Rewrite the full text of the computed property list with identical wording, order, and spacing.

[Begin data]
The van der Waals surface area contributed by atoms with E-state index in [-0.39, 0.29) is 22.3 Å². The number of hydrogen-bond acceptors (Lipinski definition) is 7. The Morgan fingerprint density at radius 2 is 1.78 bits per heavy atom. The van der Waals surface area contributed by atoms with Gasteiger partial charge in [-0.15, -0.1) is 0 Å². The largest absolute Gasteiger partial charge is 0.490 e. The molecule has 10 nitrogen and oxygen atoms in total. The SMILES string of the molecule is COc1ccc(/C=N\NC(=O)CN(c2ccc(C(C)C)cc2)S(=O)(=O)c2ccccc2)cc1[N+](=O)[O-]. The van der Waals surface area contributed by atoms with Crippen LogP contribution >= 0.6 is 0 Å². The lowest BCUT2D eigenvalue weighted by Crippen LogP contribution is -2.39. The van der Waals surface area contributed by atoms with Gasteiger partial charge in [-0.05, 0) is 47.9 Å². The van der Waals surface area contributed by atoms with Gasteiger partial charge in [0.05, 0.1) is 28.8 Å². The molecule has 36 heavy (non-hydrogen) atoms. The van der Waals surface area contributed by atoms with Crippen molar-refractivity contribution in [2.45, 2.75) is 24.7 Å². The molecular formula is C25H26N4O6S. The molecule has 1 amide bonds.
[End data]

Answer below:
The van der Waals surface area contributed by atoms with E-state index in [-0.39, 0.29) is 22.3 Å². The number of hydrogen-bond acceptors (Lipinski definition) is 7. The Morgan fingerprint density at radius 2 is 1.78 bits per heavy atom. The van der Waals surface area contributed by atoms with Gasteiger partial charge in [-0.15, -0.1) is 0 Å². The largest absolute Gasteiger partial charge is 0.490 e. The molecule has 10 nitrogen and oxygen atoms in total. The SMILES string of the molecule is COc1ccc(/C=N\NC(=O)CN(c2ccc(C(C)C)cc2)S(=O)(=O)c2ccccc2)cc1[N+](=O)[O-]. The van der Waals surface area contributed by atoms with Crippen LogP contribution >= 0.6 is 0 Å². The lowest BCUT2D eigenvalue weighted by Crippen LogP contribution is -2.39. The van der Waals surface area contributed by atoms with Gasteiger partial charge in [-0.05, 0) is 47.9 Å². The van der Waals surface area contributed by atoms with Gasteiger partial charge in [0.05, 0.1) is 28.8 Å². The molecule has 36 heavy (non-hydrogen) atoms. The van der Waals surface area contributed by atoms with Crippen molar-refractivity contribution in [2.45, 2.75) is 24.7 Å². The molecular formula is C25H26N4O6S. The molecule has 1 amide bonds.